“Before we got Snow, we didn’t really have a mechanism to track what we owned, what we were using. Or have any idea of where we could better leverage our spend.”

James Milburn, Vistra Energy

Soft cost savings­­

Snow helped Milburn to avoid unnecessary spending, with Microsoft his biggest win. In early 2015, before Snow was up and running, Vistra bought 400 Visio licenses as part of a new Enterprise Agreement with Microsoft. “We did that before we knew what we actually needed,” recounts Milburn.

A few months later, using Snow, Milburn realized he had far more Visio licenses than actual installs. “So we decided to stop ordering any more Visio licenses, instead we harvest unused ones for reuse. This way, we’ve deployed more than 100 copies of Visio without having to purchase a new license.”

Similarly, Milburn has made savings with Adobe, taking advantage of upgrade rights. He found 200 unused licenses of Acrobat 10. For any new requests, he would just buy upgrade packs instead of purchasing later versions. As upgrades are considerably cheaper than a new license, Milburn has made significant cost savings in this way.

Vendor audit savings 

The best – and only – way to prepare for vendor audits is to have complete visibility of your IT estate. This can lead to some very unexpected savings. “We recently completed an audit with Autodesk,” Milburn says. “They had a tool for us to run, but also accepted some of the data that was in Snow.”

The vendor was impressed with the Snow data which, unlike its own, also showed usage. This proved crucial. “It revealed we weren’t as clean as we should be with our Autodesk estate,” Milburn continues. “We had an issue with not uninstalling previous versions when we upgraded.”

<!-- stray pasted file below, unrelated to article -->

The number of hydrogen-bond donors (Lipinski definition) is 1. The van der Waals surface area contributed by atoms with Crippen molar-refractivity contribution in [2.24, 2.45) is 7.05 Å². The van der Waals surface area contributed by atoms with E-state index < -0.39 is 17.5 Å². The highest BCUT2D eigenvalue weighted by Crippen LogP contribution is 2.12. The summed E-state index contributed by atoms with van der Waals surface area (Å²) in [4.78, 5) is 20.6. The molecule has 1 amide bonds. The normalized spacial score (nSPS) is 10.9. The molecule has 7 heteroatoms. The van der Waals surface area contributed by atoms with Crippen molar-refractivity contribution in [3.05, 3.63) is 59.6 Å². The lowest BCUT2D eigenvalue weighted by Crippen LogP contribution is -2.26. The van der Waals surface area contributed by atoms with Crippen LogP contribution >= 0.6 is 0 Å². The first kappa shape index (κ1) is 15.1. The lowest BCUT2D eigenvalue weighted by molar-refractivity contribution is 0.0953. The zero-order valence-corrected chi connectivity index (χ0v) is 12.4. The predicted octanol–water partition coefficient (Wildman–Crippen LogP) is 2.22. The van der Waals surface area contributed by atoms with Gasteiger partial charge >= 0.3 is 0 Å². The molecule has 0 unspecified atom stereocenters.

As part of the audit Autodesk counted every version installed, potentially taking Vistra well out of compliance, something Milburn was able to counter with the information provided by Snow showing that while Employee X had AutoCAD 2015, 2016 and 2017 installed on his PC, he had only used the latest version in the past year. “Shame on us for not uninstalling the old versions. We should have done it. We didn’t do it, but we could prove we hadn’t used them.” In the end, Vistra was fined just $1,500. “It seriously could have been in the tens of thousands of dollars if we hadn’t been able to provide some of the data we were able to get from Snow.”

Hardware savings

One of the internal audits that Vistra carries out regularly is around a hardware agreement it has. Before the company implemented Snow, it had to verify manually whether or not its systems were active. Ideally this had to be done monthly, but with some 250 systems it became physically impossible. Now Snow verifies the systems in a matter of hours. The monthly systems check has slashed the hardware maintenance agreement from $500,000 to $150,000, “Just by no longer paying for support on systems that we no longer have in the environment,” explains Milburn

The future

With Luminant continuing to diversify aggressively into sustainable energy generation one of Milburn’s challenges will be to consolidate the new companies into his IT estate. Having gone through this process already using Snow it will be a more straightforward going forwards. “Snow’s automation has made life much easier and saved us lots of time: what would traditionally have taken us weeks to do, we now do in a matter of hours,” Milburn concludes.